At a glance 

• Pension funds are being targeted with proposals to increase investment within the SME sector.
• Banks are withdrawing from their traditional role of lending as regulation shifts focus to strengthening balance sheets.
• Risk assessment and due diligence are key.

Those underlying investments, the loans, are all smallish – the subordinated debt starts with tickets as small as €150,000. As loans are less liquid than debt, greater rather than less provisioning seems likely. 

On the other hand, in ALF, the Dutch government will underwrite half of the principal committed by institutional investors. As Loek Sibbing, former CEO of Univest and now chairman of the NLII, indicates, this guarantee ought to lower the necessary risk capital reserves.

Some pension schemes remain angry with the paradox that they are invited to support the local economy but are penalised for the effort. One said that it is easier for individuals via crowdfunding platforms to help small businesses than for pension funds. “You might think this would put pension funds to shame but really it is the politicians who should feel ashamed,” says one senior in-house executive. “They do not care about the long-term future of this country. Let’s assume the provisioning is 530 basis points –  we don’t know any better at this stage – my fund cannot afford to take that kind of risk.”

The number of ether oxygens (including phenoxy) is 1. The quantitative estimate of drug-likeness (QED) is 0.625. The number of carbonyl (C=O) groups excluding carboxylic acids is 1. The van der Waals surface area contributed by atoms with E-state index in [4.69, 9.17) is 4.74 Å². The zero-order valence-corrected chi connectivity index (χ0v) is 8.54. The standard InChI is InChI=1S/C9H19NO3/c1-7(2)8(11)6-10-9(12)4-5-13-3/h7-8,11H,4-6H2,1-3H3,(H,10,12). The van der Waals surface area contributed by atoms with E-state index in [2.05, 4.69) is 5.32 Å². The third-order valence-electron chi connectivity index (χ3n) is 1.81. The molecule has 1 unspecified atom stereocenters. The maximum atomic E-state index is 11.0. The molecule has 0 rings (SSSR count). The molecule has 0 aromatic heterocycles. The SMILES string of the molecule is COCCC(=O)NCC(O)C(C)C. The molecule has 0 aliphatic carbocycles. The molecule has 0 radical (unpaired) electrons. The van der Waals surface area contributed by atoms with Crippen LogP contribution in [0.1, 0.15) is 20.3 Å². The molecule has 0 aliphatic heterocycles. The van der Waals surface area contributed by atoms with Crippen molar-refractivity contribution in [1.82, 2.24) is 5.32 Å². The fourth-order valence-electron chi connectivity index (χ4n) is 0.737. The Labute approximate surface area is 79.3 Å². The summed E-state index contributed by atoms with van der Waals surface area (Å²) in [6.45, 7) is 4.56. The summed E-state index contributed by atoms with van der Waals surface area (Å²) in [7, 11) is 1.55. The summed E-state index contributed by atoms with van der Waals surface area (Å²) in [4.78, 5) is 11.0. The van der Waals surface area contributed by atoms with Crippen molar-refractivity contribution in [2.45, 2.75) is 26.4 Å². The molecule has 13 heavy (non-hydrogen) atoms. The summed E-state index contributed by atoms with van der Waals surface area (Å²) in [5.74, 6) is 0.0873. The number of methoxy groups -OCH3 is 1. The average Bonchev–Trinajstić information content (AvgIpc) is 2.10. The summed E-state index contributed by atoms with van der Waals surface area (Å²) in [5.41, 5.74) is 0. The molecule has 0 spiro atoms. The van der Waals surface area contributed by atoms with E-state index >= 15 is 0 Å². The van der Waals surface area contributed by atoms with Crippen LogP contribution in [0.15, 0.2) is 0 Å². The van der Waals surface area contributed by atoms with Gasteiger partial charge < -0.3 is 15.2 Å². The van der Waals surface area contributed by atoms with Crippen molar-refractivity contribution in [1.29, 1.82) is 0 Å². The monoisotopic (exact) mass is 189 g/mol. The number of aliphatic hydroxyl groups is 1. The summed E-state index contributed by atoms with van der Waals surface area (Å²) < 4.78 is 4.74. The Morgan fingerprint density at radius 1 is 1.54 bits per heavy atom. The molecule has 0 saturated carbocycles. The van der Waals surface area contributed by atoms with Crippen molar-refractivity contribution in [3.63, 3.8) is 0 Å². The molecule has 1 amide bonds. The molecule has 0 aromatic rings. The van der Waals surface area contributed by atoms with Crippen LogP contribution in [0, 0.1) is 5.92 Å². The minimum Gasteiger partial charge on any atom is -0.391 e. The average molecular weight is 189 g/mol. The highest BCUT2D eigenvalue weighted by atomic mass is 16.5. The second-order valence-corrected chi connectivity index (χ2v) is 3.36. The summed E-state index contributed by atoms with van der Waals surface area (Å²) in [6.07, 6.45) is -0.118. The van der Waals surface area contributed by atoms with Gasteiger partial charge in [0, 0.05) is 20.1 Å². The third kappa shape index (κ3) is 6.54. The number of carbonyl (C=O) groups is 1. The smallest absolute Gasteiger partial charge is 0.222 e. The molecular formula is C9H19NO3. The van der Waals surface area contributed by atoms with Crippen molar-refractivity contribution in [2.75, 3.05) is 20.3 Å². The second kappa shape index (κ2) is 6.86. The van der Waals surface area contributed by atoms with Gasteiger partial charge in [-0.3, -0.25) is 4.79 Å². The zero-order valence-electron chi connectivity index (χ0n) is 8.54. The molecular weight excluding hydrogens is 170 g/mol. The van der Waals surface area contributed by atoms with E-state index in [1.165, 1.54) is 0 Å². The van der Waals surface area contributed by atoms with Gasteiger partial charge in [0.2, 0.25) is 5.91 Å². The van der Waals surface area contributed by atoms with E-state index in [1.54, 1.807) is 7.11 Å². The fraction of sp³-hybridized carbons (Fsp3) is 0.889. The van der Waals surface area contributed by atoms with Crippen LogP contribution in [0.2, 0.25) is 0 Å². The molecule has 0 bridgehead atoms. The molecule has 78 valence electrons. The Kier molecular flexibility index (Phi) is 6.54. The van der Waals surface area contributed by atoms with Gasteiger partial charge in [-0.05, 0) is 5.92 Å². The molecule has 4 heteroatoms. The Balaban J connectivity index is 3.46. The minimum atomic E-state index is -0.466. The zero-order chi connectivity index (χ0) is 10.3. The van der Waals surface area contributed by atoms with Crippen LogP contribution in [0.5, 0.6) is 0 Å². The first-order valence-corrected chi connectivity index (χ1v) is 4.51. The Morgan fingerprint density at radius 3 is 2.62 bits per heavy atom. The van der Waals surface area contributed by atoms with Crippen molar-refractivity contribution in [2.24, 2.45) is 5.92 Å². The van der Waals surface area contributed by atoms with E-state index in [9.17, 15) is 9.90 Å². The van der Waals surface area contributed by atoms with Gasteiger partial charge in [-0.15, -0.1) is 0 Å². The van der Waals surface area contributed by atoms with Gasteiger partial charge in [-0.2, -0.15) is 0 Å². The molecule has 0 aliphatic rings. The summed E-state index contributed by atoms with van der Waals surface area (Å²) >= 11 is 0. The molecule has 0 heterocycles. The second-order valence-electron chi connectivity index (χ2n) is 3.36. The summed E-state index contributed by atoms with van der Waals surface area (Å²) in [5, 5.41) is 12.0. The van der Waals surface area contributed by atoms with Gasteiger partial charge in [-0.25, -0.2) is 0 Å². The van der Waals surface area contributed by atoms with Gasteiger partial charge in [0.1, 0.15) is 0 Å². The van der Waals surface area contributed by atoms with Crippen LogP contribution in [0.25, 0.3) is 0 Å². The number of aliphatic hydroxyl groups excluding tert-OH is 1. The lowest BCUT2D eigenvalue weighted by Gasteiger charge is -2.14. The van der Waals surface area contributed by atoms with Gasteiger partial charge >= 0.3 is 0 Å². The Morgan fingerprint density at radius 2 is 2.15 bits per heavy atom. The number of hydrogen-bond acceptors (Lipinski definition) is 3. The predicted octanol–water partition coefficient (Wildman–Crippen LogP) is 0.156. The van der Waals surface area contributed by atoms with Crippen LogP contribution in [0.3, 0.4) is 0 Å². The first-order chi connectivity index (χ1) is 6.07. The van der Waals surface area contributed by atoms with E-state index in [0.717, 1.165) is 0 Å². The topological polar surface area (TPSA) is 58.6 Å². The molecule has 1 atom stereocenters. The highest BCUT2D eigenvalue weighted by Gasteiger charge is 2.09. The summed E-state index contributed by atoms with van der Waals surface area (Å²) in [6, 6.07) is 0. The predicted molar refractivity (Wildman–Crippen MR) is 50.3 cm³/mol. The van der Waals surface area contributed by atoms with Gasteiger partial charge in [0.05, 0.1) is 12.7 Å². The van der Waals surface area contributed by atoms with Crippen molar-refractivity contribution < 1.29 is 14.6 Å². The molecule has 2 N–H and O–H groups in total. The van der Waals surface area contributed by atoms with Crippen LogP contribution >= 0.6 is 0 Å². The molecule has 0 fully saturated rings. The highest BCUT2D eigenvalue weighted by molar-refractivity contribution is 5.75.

Regarding crowdfunding, the case is overstated – it raised less than €64m for Dutch SMEs in 2014 – double the sum for 2013 – a sliver of the total, and less than the BLF promises to provide. Sibbing points out that the main aim is to diversify sources of lending, so all alternatives are welcome. “We have the highest reliance on bank lending in Europe,” he points out. “We want to enable Dutch investors to back the Dutch economy. These funds represent real concrete, real opportunities to do so.” 

The banks are positive. Joris Wijnen, product manager for lending at ABN Amro, describes the NLII funds as complementary to what the banks are doing. “The pension funds and insurers can take on more risk than the banks,” he says. Regarding the ALF in particular, he notes that there is no problem for SMEs getting on-going funding. “It is the funding banks have enough of.”

What about the charge that the regulations just don’t make this kind of investment worthwhile? Sibbing responds that loans certainly have to be thought of as high-risk, high-reward investments. He adds that the larger pension funds involved (the metalworkers and graphics industry fund have committed) had internal teams for assessing risk.

Sibbing feels that the problem for larger pension funds was securing a sufficiently large chunk to justify the risk assessment. “There are people knocking on my door who want a ticket of €100m,” he says. Indeed, he explains the absence of APG, the largest manager of Dutch pension assets, because it already makes these loans.